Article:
Passing storms

(This poem has been returned to its display case following cleaning!)

Photo by Dave Hoefler on 
Unsplash, and gratefully used.

FIRST
She sat on the edge of the bed while the blood and snot and tears 
ran down between the large breasts she knew he used to like
and onto the sex shop chemise she had thought he would like,
making a display she still hoped would win his sympathy.

He stood looking down at her, merely disgusted.
See, he said, what happens when you make me angry.

It’s not the hand that turns the clock
Nor post hoc ergo propter hoc.


SECOND
Hey, don’t worry, I’ll go get some, he had said. 
I’ll be back before the kettle’s boiled, he’d added, 
flipping the duvet to her side of the bed. 

She had to lift her requesting lips up to him, 
and her kiss was brief.

Her sister met her at the hospital.  It was afternoon
by the time they came home, taking a detour to see
the junction where the teenager had kept on fast through the red.
The morning’s tragedy was marked only by the confetti of little plastic shards,
already pressed into the asphalt.

At home, they sat with tea. The cup rattled her distress on the saucer.
If only, she said, when she could voice the words,
I had kissed him one second longer, or for one second less.

It’s not the hand that turns the clock
Nor post hoc ergo propter hoc.


THIRD
A woman, who had been stooped in her cottage garden,
uncurled herself against the heavy air and wiped her brow with her forearm,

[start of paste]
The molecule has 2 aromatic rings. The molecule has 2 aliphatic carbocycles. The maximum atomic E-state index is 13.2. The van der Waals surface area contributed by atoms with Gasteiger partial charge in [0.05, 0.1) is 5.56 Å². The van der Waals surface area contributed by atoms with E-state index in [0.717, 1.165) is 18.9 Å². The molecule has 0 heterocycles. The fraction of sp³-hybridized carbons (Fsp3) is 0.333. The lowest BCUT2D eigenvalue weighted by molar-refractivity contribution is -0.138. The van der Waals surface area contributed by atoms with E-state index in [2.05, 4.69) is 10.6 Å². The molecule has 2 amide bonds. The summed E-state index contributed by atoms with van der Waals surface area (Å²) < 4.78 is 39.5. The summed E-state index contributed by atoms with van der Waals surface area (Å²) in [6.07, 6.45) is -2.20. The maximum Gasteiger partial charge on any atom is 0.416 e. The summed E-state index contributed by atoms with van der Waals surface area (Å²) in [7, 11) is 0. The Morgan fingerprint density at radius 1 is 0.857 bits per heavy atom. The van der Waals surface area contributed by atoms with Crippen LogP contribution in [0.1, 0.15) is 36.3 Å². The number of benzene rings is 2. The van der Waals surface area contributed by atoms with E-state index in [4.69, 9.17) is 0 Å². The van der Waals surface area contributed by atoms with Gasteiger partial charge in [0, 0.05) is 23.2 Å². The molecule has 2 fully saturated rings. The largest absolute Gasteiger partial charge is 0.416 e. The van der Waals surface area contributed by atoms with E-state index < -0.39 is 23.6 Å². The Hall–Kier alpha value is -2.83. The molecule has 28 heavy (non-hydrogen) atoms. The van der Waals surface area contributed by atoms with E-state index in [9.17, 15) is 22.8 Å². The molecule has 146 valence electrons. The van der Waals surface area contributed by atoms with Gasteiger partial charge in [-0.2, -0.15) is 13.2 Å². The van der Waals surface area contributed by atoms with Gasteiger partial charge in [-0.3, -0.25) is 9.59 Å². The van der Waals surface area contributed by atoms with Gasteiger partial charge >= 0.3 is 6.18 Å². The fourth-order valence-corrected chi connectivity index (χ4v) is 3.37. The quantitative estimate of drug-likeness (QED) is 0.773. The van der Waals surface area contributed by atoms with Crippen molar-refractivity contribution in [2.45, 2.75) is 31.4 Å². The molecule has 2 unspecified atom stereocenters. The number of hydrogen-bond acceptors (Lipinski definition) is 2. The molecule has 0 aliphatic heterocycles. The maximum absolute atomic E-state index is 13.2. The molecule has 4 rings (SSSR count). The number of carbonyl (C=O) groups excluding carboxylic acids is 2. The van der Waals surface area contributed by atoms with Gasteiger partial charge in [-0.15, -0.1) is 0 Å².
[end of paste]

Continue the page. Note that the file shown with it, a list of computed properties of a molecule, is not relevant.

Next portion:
her hand being grey with soil. She looked at me.
We need a storm to clear this heat away, she said.

I walked on and up the hill, my shirt sticking the length of my back.
At the top I could see it coming from the west 
– the cold front, with the billowed clouds heaping closer and higher.
It came over us within the hour. The lightning cracked, the thunder menaced the hillsides, 
and everything was soaked. And the air was indeed fresher afterwards.

I imagined the front rolling on eastwards over a hundred damp-browed gardeners, 
each thinking they had found causality.

It’s not the hand that turns the clock
Nor post hoc ergo propter hoc.

Though I make these forays into ‘free’ verse, I remain sceptical of – in truth exasperated by – the apparent modern belief that poetry can be created merely by snipping up lines of dull prose.  My policy, for the moment at least, is to add line breaks only where they serve as ‘enhanced punctuation’ – emphasising rhythm and/or meaning. And if that means I’m writing prose, well, I don’t mind. Let it be prose.

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